Syrian rubble on display at the WAM
The Wäinö Aaltonen Museum of Art in Turku has an exhibit right now about civil war. 2018 has been the 100th anniversary of Finland’s civil war, so there were a few installations about Finland. But most of the exhibit focused on civil wars as experienced in more recent years, in faraway countries.
The best part of the exhibition, in my opinion, was actually located in front of the museum, outside, on the street. It is an installation by Anssi Pulkkinen, called Streetview (Reassembled), and it consists of the rubble of a home destroyed in the Syrian civil war, brought all the way over to Finland.
Like most rubble, it’s just a pile of concrete, like you might see on the news or in photographs. But when it’s right there in front of you, when you can reach out and touch it…well, it makes more of an impact. I was especially moved by the partial squares of tile that were still attached to a piece of the upset floor. Chunks of concrete and crooked rebar are easy to separate from the humanity that once inhabited them. Tile, on the other hand: someone chose that pattern, someone smoothed that floor in preparation, someone laid each tile and fixed it into place. Then lives were lived on its surface, until it was destroyed. Seeing it there in the pile of rubble felt intimate, somehow.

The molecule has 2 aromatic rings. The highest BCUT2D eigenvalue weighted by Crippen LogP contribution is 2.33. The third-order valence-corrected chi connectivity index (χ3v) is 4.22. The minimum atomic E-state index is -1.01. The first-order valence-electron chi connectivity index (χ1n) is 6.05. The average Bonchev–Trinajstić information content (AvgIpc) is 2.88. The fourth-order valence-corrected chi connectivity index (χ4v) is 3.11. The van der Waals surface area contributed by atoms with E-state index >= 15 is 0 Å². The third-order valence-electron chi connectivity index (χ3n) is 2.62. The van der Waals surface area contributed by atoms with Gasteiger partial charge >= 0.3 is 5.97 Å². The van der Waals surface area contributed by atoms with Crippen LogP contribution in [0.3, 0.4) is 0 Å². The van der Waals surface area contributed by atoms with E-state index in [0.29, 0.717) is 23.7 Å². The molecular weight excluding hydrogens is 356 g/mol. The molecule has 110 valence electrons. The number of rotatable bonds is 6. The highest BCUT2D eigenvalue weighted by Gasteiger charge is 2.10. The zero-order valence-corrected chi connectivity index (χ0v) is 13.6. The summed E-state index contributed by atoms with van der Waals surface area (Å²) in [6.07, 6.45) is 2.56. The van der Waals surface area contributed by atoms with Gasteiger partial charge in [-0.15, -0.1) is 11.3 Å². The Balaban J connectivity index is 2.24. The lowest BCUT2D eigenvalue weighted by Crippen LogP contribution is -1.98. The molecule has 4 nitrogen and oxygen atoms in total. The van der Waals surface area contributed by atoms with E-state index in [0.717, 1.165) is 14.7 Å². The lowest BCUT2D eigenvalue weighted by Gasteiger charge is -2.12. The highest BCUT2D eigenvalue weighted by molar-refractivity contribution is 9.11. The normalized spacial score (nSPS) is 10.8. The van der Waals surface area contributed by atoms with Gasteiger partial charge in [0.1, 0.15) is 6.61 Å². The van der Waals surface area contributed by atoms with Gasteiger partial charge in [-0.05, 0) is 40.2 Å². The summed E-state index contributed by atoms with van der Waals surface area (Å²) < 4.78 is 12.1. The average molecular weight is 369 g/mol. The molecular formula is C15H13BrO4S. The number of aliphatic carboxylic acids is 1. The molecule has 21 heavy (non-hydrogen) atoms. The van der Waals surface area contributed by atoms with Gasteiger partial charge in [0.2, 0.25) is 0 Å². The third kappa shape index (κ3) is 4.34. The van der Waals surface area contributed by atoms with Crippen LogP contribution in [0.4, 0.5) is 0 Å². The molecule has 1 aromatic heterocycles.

And I didn’t take any close-up pictures showing the tile! On some level, it felt like an intrusion. At the same time, I wish I knew more about where, exactly, this house came from, and who used to live in it.